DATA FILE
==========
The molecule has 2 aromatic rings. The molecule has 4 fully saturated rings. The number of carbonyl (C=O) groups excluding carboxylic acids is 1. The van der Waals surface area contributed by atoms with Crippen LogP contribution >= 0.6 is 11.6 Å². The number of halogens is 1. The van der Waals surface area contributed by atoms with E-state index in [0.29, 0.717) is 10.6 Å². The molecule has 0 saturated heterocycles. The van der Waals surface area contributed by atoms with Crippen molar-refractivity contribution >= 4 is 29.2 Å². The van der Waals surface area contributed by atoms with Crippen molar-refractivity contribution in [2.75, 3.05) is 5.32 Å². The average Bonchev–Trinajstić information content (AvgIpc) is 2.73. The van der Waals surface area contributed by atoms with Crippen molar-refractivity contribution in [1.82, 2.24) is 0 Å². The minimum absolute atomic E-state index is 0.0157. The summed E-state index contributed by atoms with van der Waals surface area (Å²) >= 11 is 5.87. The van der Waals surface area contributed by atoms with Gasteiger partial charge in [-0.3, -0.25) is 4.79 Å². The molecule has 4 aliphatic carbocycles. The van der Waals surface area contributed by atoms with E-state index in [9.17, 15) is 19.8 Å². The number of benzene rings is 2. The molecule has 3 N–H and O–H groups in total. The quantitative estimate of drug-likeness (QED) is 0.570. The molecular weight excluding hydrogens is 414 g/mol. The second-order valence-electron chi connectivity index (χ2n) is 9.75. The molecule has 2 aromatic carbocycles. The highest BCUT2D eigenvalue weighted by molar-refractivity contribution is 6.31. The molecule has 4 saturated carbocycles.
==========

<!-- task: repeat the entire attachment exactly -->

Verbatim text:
The molecule has 2 aromatic rings. The molecule has 4 fully saturated rings. The number of carbonyl (C=O) groups excluding carboxylic acids is 1. The van der Waals surface area contributed by atoms with Crippen LogP contribution >= 0.6 is 11.6 Å². The number of halogens is 1. The van der Waals surface area contributed by atoms with E-state index in [0.29, 0.717) is 10.6 Å². The molecule has 0 saturated heterocycles. The van der Waals surface area contributed by atoms with Crippen molar-refractivity contribution >= 4 is 29.2 Å². The van der Waals surface area contributed by atoms with Crippen molar-refractivity contribution in [2.75, 3.05) is 5.32 Å². The average Bonchev–Trinajstić information content (AvgIpc) is 2.73. The van der Waals surface area contributed by atoms with Crippen molar-refractivity contribution in [1.82, 2.24) is 0 Å². The minimum absolute atomic E-state index is 0.0157. The summed E-state index contributed by atoms with van der Waals surface area (Å²) >= 11 is 5.87. The van der Waals surface area contributed by atoms with Gasteiger partial charge in [-0.3, -0.25) is 4.79 Å². The molecule has 4 aliphatic carbocycles. The van der Waals surface area contributed by atoms with E-state index in [9.17, 15) is 19.8 Å². The number of benzene rings is 2. The molecule has 3 N–H and O–H groups in total. The quantitative estimate of drug-likeness (QED) is 0.570. The molecular weight excluding hydrogens is 414 g/mol. The second-order valence-electron chi connectivity index (χ2n) is 9.75. The molecule has 2 aromatic carbocycles. The highest BCUT2D eigenvalue weighted by molar-refractivity contribution is 6.31. The molecule has 4 saturated carbocycles.